John turned the truck into a turn-out and cut the engine.
“Well,” Suzy said. “Here I go.”
“Wish I could’ve cancelled this meeting tonight and hiked in with you,” John said.
“It’s okay, I can handle it.” Suzy eyed the two forest-green pickups with the Fisheries & Wildlife emblems parked along the five-foot snow bank. “I’ll look for you mid-afternoon tomorrow. Hopefully, I’ll catch some trout to fry for dinner.”
John gestured toward the trucks. “Probably state biologists checking bear dens. Maybe they’ve broken the trail to the pond.”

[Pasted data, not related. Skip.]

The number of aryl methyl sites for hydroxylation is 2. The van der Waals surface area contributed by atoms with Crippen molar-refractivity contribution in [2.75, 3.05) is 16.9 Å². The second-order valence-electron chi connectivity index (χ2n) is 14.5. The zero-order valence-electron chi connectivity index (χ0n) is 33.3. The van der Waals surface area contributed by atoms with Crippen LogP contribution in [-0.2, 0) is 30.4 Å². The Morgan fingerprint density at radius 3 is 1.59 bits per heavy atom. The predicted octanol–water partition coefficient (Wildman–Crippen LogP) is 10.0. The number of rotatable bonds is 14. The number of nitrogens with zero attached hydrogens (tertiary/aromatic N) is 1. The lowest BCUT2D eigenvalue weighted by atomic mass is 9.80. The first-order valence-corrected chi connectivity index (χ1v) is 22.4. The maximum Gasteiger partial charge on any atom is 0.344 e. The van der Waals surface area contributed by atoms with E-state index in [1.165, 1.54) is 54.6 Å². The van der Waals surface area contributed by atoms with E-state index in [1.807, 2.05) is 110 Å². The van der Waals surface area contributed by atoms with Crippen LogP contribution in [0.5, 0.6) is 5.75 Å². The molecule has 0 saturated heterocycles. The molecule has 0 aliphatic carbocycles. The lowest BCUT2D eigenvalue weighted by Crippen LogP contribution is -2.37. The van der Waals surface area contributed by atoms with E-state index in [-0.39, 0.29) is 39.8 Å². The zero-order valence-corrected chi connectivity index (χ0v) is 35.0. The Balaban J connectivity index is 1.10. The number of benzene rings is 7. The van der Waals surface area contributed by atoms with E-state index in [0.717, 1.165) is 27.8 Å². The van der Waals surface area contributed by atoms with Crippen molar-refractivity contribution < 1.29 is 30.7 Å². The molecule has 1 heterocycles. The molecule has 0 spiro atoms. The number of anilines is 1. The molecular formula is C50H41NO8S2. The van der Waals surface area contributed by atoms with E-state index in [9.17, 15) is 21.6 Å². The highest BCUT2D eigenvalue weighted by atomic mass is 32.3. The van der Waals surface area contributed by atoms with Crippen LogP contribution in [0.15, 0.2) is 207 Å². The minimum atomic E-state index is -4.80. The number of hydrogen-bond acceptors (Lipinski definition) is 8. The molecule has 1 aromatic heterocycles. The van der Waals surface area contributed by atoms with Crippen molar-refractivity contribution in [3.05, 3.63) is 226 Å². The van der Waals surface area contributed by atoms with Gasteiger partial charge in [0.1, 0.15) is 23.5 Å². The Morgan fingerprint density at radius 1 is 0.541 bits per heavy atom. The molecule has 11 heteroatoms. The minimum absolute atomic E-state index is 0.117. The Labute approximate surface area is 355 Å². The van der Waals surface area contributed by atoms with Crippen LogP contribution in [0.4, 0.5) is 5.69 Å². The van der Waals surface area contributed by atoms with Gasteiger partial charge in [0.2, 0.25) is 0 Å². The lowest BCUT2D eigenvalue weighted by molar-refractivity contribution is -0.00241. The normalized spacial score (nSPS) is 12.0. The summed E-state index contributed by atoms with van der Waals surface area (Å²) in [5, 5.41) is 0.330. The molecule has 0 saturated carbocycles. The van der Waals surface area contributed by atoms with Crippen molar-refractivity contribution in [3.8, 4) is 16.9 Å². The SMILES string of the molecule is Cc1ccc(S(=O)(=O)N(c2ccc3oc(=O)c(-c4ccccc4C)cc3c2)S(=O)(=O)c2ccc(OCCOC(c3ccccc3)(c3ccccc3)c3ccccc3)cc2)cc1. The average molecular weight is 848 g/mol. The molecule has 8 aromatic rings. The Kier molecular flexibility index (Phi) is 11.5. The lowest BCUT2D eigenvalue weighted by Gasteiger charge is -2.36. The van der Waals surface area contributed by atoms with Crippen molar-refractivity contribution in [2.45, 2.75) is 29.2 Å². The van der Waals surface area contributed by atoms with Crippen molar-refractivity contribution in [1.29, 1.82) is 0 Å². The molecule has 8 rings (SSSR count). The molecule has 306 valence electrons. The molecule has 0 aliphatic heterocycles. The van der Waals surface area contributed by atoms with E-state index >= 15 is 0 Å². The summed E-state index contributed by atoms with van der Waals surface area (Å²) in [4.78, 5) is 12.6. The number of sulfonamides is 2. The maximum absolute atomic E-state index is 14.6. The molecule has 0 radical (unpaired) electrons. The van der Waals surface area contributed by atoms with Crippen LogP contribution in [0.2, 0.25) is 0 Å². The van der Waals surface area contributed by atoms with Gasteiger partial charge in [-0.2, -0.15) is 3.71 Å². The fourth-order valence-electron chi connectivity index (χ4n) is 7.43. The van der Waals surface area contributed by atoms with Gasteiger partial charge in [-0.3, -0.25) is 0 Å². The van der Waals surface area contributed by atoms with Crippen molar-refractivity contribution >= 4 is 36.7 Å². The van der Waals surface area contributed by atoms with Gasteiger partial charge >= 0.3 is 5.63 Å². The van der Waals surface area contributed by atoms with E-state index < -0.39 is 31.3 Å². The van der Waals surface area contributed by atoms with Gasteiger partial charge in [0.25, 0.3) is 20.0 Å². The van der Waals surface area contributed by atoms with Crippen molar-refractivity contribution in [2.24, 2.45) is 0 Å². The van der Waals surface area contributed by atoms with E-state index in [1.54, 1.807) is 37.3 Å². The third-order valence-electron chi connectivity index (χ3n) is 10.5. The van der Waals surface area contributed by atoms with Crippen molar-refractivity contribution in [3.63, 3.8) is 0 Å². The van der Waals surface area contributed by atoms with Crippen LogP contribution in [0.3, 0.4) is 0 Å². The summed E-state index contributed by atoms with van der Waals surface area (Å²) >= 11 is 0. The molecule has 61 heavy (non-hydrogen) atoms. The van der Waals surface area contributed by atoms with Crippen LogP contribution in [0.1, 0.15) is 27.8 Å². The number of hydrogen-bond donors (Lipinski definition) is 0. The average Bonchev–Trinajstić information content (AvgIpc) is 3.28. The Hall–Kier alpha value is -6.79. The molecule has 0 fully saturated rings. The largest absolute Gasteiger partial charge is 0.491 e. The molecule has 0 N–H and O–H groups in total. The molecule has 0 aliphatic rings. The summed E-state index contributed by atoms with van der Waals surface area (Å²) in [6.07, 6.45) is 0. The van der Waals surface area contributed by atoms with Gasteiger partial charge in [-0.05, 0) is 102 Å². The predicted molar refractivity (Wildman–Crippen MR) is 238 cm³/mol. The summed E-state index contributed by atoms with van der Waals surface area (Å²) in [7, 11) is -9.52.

“That’d be my lucky day,” Suzy said as she stepped outside.
She stretched and looked around. John removed the red pack sled and two sections of aluminum tubing from the truck box.
“Hawk?” Suzy pointed to the brown bird sailing overhead.
“More likely a juvenile bald eagle. The head turns white around four years.” John smiled at her. “You’ve been away too long.”
“I haven’t heard that in a while.” Suzy knew her mother and father had been proud of her. The first girl on either side to graduate from college. But her thirty-year foray into Africa and South America as a mining geologist and two failed marriages had diminished her family currency.